Firms Spending NIS 2B on Holiday Gifts

Despite economic crises, companies maintain expenditure levels on presents for their employees.

Companies may have been firing workers, cutting salaries and moving workers from job to job - their fate during times of economic crisis - but for many employees one fringe benefit has not changed much: The annual holiday gift for the Jewish new year. Even the economic crisis of 2008-2009 did not stop the rise in the value of such gifts given by most Israeli employers to their workers, and this year the total value of such gifts before Rosh Hashanah is estimated at NIS 2 billion. That is 10% more than last year.

One myth says unionized workers receive more expensive gifts than non-unionized employees, but that is usually not true - with one major exception. Subcontractors, outsourced workers and temps definitely get the short end of the stick: Their gifts are worth only about half of those of permanent employees at the same companies.


This year's big hits are much the same as in recent years: Gift vouchers and coupons, along with candies and sweets. But many companies also try to pleasantly surprise employees. There are even such science fiction gifts as household robots or cyclonic vacuum cleaners that also clean the air in the house.

It pays to work for NII

The average gift is in the NIS 650-850 range for regular workers, and up to NIS 4,000-5,000 for senior managers. In the public sector not only do the workers get gifts, so do all the retirees.

Workers at the Dead Sea Works will receive the most expensive gifts for Rosh Hashanah, valued at NIS 1,750, shows a survey conducted by Vaadim, a firm that gathers data on employee benefits provided by unions and management. At the top of the list for expensive gifts are the National Insurance Institute, Haifa Port and Mercantile Discount Bank, whose workers will be receiving gifts worth NIS 1,000-1,300. Mizrahi-Tefahot Bank employees be getting a bit less, about NIS 900 in gifts.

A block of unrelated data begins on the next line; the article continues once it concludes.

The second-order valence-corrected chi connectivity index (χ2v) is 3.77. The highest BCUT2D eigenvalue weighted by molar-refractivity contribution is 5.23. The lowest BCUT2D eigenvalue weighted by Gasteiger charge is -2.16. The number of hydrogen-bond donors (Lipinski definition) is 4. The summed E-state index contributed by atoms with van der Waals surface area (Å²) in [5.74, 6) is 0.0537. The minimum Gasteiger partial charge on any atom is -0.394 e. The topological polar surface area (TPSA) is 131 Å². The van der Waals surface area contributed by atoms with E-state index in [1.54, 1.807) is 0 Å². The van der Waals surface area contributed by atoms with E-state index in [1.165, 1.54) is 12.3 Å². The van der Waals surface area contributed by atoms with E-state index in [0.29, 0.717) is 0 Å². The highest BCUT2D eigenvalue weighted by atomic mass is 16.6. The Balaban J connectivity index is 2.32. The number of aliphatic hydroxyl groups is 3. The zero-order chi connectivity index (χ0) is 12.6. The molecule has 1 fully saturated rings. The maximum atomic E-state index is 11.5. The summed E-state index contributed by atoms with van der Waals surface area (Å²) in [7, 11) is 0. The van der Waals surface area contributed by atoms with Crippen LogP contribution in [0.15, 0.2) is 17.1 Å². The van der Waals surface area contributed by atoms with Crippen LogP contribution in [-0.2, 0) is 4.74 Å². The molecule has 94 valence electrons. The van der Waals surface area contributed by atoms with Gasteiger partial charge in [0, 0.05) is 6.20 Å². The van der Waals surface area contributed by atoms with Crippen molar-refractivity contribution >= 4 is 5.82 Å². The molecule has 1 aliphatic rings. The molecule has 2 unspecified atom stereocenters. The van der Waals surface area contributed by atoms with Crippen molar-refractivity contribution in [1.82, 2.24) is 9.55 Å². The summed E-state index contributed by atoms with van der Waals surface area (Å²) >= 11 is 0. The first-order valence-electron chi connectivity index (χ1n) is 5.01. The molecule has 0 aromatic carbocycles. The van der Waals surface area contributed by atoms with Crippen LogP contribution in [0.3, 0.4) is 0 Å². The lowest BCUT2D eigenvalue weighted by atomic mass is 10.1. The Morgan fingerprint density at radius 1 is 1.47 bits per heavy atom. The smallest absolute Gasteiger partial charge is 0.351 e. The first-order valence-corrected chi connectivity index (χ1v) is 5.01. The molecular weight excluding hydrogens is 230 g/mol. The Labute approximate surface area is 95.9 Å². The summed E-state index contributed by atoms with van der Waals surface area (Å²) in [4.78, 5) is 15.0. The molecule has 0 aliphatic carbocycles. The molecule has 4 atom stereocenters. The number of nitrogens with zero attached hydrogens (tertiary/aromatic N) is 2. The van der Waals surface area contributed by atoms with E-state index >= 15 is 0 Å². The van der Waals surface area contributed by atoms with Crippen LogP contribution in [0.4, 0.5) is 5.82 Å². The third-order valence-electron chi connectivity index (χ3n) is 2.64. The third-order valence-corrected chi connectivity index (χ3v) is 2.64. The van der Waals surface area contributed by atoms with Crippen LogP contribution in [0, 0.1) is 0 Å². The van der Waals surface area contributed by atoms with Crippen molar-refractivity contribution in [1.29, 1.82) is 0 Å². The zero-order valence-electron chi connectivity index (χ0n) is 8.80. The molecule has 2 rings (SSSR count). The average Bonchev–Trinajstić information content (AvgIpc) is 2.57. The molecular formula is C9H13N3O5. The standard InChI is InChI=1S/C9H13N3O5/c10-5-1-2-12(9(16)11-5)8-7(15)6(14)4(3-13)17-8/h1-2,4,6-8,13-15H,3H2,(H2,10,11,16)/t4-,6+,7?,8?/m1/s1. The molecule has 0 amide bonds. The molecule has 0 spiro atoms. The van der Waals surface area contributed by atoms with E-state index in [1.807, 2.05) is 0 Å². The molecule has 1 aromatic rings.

Bank Hapoalim employees will be getting a rather unusual gift this year: The book "Birth" written by the bank's controlling owner Shari Arison, along with two other books, wine and various sweets. It is hard to set a value for the gifts, but the gift packages without the books are worth hundreds of shekels.

Surprisingly, there are large differences in what government employees receive. Workers at certain government ministries get more than others: At the Defense Ministry the gifts are worth NIS 600 and at the Justice Ministry NIS 500. Workers at the Civil Service Commission will get only NIS 250 and at the State Vehicle Administration even less, gifts worth only NIS 150.

They would be better off working for the union. The Histadrut labor federation in the Haifa region is giving its workers no less than NIS 800 in gifts, while most city employees are getting in the range of NIS 500-600.

Employees of the Hebrew University of Jerusalem will get a gift worth NIS 540, while at Beit Berl College the value of the gift averages NIS 700.

Israel Chemicals goes organic

It is common in high tech for companies to give out gift coupons, along with a holiday food basket of candies or other sweet items. The coupons on average are worth NIS 550, but many high-tech firms prefer gifts with a "message," such as environmentally friendly items or organic products.